“Truth is ever to be found in simplicity, and not in the multiplicity and confusion of things” – Isaac Newton

Successful software is easy and effective in users’ hands. They sense a need. They use the software. They sate the need. They feel good. It is that simple!

Or it is?

Does all software match its promise? Because however simple or complex the need, using the software should be as smooth as possible. Which is where UX design comes in and a good UX process is decisive…

UX designers pose three simple questions to themselves when evaluating any project:

  1. Does it match the original promise?
  2. If it only matches it partially, what exactly is missing?
  3. Does it have functions most users would never use?

These questions might appear simplistic. But their answers define effectiveness and user friendliness.

At the concept stage, designers and developers would profit by recalling the Minimum Valuable Product concept. It would guide them to the right blend between original promise and initial features. Testing and iterating in short periods would then help them hit the bull’s eye.

The reasons why developers want to include as many bells-and-whistles as possible into software are entirely understandable. They include commercial pressure from vendors’ marketers whose existential fear is that customers would remain unhappy otherwise. Yet, few customers face insurmountably convoluted problems. Most would be less perplexed and happier if a strictly limited range of simple, robust, and straightforward tools met their needs. The average user wants useful tools and an easy interface – period!

Those at the top of the trade follow a set of simple rules that provide just that. What are these rules, and how do they establish a solid base for a good UX process?

Conceive with “valuable” in mind

Software makers tend to insist on piling heaps of functionality and options that sometimes might turn out to be of doubtful value to users. All too often, we see overcomplicated designs crammed to the hilt with components that are very far from the software’s core purpose.

A good product or service fulfills the promise it makes. Customers’ expectations and satisfaction depend on that. By extension, so does business continuity. This is why designers should always place value first. A powerful UX process always undertakes to ask users what is valuable, what value can be added – and what does not constitute value and should therefore be dropped.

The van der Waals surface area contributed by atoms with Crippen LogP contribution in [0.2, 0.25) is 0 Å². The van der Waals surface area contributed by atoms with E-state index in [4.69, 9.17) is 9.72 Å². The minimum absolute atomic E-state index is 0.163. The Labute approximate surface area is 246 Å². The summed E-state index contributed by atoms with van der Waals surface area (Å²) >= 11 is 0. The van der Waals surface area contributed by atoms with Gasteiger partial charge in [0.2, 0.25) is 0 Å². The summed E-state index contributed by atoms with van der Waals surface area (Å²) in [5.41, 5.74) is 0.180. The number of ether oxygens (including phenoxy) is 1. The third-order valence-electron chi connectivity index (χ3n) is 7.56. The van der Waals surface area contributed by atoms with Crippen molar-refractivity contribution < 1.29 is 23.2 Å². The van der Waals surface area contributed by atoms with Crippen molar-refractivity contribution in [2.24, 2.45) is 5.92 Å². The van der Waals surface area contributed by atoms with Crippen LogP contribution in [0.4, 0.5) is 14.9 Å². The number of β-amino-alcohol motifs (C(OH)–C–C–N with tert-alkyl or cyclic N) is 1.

Read more about promise and customers’ expectations : When is it Okay not to care about Customer Experience.

Granted: precision judging of excess and paucity can be difficult. A good approach is to curtail the scope of the promise and then tweak the software until it provide only the functions that users actually need. Simplifying any solution improves customer experience and market appeal while retaining existing users.

Thus, IBM researchers found that most users need slower tutorials. They increase user friendliness and boost customer retention. UX designers would also profit by noting that most tutorials should be created with inexperienced users in mind. Planning for the inexperienced wins recognition by the advanced!

Deliver and then iterate fast to achieve simplicity

We noted above that good UX process and sequencing involves testing and iterating to match software to users’ needs. Areas of over or under-delivery deserve special attention. Developing software in very short iterations and insisting on testing and feedback after each shows the way forward. How?

  • Launch;
  • Get early adopters working;
  • Observe closely – and learn;
  • Move ahead in small, short iterations throughout the first phase.